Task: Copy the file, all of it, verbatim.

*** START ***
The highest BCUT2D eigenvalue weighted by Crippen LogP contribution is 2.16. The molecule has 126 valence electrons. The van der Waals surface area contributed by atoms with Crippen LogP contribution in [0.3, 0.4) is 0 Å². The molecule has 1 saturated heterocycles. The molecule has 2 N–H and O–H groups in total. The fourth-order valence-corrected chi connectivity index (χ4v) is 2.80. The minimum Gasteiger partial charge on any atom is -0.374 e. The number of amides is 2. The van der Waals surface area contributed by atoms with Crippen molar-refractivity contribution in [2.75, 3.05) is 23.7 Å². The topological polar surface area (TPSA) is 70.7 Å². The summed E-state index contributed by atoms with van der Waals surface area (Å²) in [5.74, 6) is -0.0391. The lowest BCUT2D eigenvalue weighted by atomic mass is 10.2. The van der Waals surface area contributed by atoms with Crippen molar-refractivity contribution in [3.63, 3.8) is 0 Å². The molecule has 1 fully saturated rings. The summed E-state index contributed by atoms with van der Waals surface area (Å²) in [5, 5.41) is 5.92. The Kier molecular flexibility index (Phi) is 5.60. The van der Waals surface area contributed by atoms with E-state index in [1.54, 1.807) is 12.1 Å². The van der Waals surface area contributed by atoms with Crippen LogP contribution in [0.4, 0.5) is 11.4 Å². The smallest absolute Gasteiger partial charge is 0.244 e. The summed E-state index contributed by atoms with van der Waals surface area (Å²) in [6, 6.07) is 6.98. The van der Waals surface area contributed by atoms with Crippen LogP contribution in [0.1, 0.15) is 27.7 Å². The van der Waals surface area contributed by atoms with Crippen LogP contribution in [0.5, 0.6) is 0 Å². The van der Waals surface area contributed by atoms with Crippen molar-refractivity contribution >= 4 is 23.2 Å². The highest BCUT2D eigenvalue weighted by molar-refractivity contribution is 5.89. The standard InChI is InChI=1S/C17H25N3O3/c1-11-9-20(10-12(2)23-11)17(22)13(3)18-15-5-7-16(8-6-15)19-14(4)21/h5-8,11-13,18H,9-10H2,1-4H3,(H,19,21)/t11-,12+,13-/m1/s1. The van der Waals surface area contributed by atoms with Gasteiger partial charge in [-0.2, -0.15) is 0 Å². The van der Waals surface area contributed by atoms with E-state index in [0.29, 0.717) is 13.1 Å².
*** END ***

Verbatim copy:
The highest BCUT2D eigenvalue weighted by Crippen LogP contribution is 2.16. The molecule has 126 valence electrons. The van der Waals surface area contributed by atoms with Crippen LogP contribution in [0.3, 0.4) is 0 Å². The molecule has 1 saturated heterocycles. The molecule has 2 N–H and O–H groups in total. The fourth-order valence-corrected chi connectivity index (χ4v) is 2.80. The minimum Gasteiger partial charge on any atom is -0.374 e. The number of amides is 2. The van der Waals surface area contributed by atoms with Crippen molar-refractivity contribution in [2.75, 3.05) is 23.7 Å². The topological polar surface area (TPSA) is 70.7 Å². The summed E-state index contributed by atoms with van der Waals surface area (Å²) in [5.74, 6) is -0.0391. The lowest BCUT2D eigenvalue weighted by atomic mass is 10.2. The van der Waals surface area contributed by atoms with Crippen molar-refractivity contribution in [3.63, 3.8) is 0 Å². The molecule has 1 fully saturated rings. The summed E-state index contributed by atoms with van der Waals surface area (Å²) in [5, 5.41) is 5.92. The Kier molecular flexibility index (Phi) is 5.60. The van der Waals surface area contributed by atoms with E-state index in [1.54, 1.807) is 12.1 Å². The van der Waals surface area contributed by atoms with Crippen LogP contribution in [0.4, 0.5) is 11.4 Å². The smallest absolute Gasteiger partial charge is 0.244 e. The summed E-state index contributed by atoms with van der Waals surface area (Å²) in [6, 6.07) is 6.98. The van der Waals surface area contributed by atoms with Crippen LogP contribution in [0.1, 0.15) is 27.7 Å². The van der Waals surface area contributed by atoms with Crippen LogP contribution in [0.5, 0.6) is 0 Å². The van der Waals surface area contributed by atoms with Crippen molar-refractivity contribution >= 4 is 23.2 Å². The highest BCUT2D eigenvalue weighted by molar-refractivity contribution is 5.89. The standard InChI is InChI=1S/C17H25N3O3/c1-11-9-20(10-12(2)23-11)17(22)13(3)18-15-5-7-16(8-6-15)19-14(4)21/h5-8,11-13,18H,9-10H2,1-4H3,(H,19,21)/t11-,12+,13-/m1/s1. The van der Waals surface area contributed by atoms with Gasteiger partial charge in [-0.2, -0.15) is 0 Å². The van der Waals surface area contributed by atoms with E-state index in [0.29, 0.717) is 13.1 Å².